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  1. Abstract

    Natural landscape heterogeneity and barriers resulting from urbanization can reduce genetic connectivity between populations. The evolutionary, demographic, and ecological effects of reduced connectivity may lead to population isolation and ultimately extinction. Alteration to the terrestrial and aquatic environment caused by urban influence can affect gene flow, specifically for stream salamanders who depend on both landscapes for survival and reproduction. To examine how urbanization affects a relatively common stream salamander species, we compared genetic connectivity ofEurycea bislineata(northern two‐lined salamander) populations within and between streams in an urban, suburban, and rural habitat around the New York City (NYC) metropolitan area. We report reduced genetic connectivity between streams within the urban landscape found to correspond with potential barriers to gene flow, that is, areas with more dense urbanization (roadways, industrial buildings, and residential housing). The suburban populations also exhibited areas of reduced connectivity correlated with areas of greater human land use and greater connectivity within a preserve protected from development. Connectivity was relatively high among neighboring rural streams, but a major roadway corresponded with genetic breaks even though the habitat contained more connected green space overall. Despite greater human disturbance across the landscape, urban and suburban salamander populations maintained comparable levels of genetic diversity to their rural counterparts. Yet small effective population size in the urban habitats yielded a high probability of loss of heterozygosity due to genetic drift in the future. In conclusion, urbanization impacted connectivity among stream salamander populations where its continual influence may eventually hinder population persistence for this native species in urban habitats.

     
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  2. Abstract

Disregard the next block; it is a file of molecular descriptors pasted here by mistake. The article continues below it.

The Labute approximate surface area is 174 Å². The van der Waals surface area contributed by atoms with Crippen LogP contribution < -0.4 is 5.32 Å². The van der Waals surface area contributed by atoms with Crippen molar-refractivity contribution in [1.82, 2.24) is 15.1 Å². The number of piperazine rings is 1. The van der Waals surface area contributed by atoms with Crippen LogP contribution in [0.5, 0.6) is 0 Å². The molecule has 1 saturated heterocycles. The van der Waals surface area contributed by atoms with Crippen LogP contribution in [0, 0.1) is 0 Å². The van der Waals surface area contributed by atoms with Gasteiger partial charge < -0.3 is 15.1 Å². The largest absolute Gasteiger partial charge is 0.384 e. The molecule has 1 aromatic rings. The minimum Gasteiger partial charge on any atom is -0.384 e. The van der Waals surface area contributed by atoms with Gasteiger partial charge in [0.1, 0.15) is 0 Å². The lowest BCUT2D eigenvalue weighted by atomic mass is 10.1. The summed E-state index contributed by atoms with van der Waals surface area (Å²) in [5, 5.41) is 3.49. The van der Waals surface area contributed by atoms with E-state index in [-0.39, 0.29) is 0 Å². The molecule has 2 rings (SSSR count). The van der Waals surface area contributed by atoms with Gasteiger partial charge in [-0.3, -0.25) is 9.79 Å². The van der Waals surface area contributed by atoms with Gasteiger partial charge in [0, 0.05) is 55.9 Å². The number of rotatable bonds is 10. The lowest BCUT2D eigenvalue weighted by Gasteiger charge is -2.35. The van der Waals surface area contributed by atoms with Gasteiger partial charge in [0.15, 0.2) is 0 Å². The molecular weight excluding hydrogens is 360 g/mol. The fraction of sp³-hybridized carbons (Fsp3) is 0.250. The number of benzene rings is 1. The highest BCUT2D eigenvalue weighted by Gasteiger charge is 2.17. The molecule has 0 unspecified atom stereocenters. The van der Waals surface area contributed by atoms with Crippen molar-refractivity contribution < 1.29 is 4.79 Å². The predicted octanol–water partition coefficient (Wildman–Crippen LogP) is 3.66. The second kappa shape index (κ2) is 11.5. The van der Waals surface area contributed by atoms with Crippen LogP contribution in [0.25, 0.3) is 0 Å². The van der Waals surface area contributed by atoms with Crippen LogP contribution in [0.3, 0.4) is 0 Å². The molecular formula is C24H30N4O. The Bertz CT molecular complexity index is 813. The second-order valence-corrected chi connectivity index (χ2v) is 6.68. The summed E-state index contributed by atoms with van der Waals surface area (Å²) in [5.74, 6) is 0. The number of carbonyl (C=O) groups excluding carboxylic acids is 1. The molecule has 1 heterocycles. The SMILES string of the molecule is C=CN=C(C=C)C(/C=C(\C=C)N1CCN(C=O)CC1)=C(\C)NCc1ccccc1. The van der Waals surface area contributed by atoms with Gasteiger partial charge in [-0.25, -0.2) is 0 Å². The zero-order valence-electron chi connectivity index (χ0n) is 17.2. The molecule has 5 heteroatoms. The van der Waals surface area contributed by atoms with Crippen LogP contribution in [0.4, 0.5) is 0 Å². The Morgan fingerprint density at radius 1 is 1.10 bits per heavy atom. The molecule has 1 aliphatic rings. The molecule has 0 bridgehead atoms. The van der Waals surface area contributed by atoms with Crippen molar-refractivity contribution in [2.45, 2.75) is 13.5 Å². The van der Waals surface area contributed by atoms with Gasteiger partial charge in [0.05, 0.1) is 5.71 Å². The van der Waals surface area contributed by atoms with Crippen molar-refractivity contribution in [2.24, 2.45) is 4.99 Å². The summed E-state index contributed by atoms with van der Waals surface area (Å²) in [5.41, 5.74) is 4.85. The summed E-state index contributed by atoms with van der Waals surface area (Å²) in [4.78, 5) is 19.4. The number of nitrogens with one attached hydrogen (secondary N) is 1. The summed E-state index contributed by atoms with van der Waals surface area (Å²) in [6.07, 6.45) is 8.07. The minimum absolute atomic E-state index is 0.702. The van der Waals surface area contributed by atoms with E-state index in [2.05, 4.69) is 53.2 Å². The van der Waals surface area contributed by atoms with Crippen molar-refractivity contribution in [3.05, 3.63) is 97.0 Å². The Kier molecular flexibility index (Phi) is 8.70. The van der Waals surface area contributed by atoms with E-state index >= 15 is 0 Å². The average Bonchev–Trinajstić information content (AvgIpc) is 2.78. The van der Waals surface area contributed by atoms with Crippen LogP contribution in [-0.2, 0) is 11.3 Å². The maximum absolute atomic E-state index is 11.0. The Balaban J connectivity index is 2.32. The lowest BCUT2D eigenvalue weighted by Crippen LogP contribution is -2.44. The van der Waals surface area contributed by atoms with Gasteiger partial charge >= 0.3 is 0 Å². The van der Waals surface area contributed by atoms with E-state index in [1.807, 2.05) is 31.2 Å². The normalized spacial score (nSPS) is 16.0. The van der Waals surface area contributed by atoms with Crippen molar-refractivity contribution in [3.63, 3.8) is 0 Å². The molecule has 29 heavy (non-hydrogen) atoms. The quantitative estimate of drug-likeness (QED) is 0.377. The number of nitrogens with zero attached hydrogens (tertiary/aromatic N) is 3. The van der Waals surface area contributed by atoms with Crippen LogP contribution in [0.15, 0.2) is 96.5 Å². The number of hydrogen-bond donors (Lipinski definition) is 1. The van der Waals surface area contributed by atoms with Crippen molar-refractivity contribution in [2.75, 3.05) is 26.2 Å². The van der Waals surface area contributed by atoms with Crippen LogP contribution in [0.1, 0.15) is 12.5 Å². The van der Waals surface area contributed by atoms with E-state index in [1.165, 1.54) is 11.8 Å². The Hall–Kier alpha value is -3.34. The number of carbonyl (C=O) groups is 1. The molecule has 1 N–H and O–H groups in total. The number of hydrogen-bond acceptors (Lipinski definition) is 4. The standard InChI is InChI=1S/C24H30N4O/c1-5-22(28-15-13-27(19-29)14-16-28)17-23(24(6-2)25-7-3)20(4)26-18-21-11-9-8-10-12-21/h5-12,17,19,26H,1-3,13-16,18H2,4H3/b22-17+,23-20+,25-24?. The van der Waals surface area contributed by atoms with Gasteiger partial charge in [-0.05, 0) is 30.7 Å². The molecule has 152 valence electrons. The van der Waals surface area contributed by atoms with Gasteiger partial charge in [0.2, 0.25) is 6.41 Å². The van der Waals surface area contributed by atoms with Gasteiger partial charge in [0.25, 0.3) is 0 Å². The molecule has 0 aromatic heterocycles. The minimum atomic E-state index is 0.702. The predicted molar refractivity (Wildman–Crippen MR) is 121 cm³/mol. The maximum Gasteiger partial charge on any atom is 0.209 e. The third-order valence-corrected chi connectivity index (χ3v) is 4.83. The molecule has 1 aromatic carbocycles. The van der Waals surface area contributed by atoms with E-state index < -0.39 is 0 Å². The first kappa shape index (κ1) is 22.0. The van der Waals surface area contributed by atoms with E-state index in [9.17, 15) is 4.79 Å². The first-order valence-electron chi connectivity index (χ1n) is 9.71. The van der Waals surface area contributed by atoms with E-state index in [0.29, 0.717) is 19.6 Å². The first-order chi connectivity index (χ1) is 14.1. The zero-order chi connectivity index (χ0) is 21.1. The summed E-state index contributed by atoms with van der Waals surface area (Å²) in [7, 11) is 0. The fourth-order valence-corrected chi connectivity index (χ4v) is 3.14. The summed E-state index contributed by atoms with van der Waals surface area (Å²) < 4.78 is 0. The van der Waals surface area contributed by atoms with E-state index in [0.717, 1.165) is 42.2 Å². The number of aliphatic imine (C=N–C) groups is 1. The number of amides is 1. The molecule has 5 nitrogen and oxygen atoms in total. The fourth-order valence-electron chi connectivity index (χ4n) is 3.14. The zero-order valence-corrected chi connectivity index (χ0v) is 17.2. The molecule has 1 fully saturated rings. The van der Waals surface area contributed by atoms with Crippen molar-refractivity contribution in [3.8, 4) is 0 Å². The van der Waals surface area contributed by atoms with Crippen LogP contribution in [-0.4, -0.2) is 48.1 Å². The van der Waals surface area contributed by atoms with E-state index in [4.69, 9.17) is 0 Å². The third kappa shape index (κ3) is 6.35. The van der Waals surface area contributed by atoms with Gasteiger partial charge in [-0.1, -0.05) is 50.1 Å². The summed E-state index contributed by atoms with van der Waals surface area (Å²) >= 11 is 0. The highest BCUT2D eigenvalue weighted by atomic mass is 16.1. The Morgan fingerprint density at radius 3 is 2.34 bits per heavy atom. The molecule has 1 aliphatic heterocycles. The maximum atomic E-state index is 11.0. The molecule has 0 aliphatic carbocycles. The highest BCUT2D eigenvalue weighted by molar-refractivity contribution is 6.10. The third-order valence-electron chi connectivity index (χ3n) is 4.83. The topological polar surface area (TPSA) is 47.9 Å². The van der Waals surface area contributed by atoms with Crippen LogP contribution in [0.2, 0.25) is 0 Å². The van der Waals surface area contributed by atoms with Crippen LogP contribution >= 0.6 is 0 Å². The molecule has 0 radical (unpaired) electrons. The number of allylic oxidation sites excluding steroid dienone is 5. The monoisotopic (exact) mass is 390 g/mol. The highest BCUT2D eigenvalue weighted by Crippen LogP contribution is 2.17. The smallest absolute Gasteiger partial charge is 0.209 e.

Urbanization is a persistent and widespread driver of global environmental change, potentially shaping evolutionary processes due to genetic drift and reduced gene flow in cities induced by habitat fragmentation and small population sizes. We tested this prediction for the eastern grey squirrel (Sciurus carolinensis), a common and conspicuous forest‐dwelling rodent, by obtaining 44K SNPs using reduced representation sequencing (ddRAD) for 403 individuals sampled across the species' native range in eastern North America. We observed moderate levels of genetic diversity, low levels of inbreeding, and only a modest signal of isolation‐by‐distance. Clustering and migration analyses show that estimated levels of migration and genetic connectivity were higher than expected across cities and forested areas, specifically within the eastern portion of the species' range dominated by urbanization, and genetic connectivity was less than expected within the western range where the landscape is fragmented by agriculture. Landscape genetic methods revealed greater gene flow among individual squirrels in forested regions, which likely provide abundant food and shelter for squirrels. Although gene flow appears to be higher in areas with more tree cover, only slight discontinuities in gene flow suggest eastern grey squirrels have maintained connected populations across urban areas in all but the most heavily fragmented agricultural landscapes. Our results suggest urbanization shapes biological evolution in wildlife species depending strongly on the composition and habitability of the landscape matrix surrounding urban areas.

     
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